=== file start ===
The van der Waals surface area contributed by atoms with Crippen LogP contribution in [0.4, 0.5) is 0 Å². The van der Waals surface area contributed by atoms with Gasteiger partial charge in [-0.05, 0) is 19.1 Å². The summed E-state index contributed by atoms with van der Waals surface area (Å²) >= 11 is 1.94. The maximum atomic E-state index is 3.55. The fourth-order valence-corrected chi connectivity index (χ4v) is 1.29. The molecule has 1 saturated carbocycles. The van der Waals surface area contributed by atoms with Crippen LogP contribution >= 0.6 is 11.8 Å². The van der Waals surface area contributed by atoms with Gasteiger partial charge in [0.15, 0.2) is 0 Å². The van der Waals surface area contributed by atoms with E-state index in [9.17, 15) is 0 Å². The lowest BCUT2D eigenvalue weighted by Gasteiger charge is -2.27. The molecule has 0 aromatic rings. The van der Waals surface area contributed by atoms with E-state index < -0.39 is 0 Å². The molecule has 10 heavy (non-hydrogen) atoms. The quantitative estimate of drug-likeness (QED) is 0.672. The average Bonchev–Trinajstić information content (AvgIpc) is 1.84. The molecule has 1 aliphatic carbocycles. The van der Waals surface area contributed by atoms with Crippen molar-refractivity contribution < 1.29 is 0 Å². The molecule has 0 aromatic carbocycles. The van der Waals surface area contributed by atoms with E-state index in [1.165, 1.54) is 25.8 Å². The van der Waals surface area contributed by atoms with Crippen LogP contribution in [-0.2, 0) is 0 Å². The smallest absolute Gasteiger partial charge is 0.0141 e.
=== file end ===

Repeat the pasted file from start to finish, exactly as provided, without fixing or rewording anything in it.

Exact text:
The van der Waals surface area contributed by atoms with Crippen LogP contribution in [0.4, 0.5) is 0 Å². The van der Waals surface area contributed by atoms with Gasteiger partial charge in [-0.05, 0) is 19.1 Å². The summed E-state index contributed by atoms with van der Waals surface area (Å²) >= 11 is 1.94. The maximum atomic E-state index is 3.55. The fourth-order valence-corrected chi connectivity index (χ4v) is 1.29. The molecule has 1 saturated carbocycles. The van der Waals surface area contributed by atoms with Crippen LogP contribution >= 0.6 is 11.8 Å². The van der Waals surface area contributed by atoms with Gasteiger partial charge in [0.15, 0.2) is 0 Å². The van der Waals surface area contributed by atoms with E-state index in [9.17, 15) is 0 Å². The lowest BCUT2D eigenvalue weighted by Gasteiger charge is -2.27. The molecule has 0 aromatic rings. The van der Waals surface area contributed by atoms with E-state index < -0.39 is 0 Å². The molecule has 10 heavy (non-hydrogen) atoms. The quantitative estimate of drug-likeness (QED) is 0.672. The average Bonchev–Trinajstić information content (AvgIpc) is 1.84. The molecule has 1 aliphatic carbocycles. The van der Waals surface area contributed by atoms with Crippen molar-refractivity contribution < 1.29 is 0 Å². The molecule has 0 aromatic carbocycles. The van der Waals surface area contributed by atoms with E-state index in [1.165, 1.54) is 25.8 Å². The van der Waals surface area contributed by atoms with Crippen LogP contribution in [-0.2, 0) is 0 Å². The smallest absolute Gasteiger partial charge is 0.0141 e.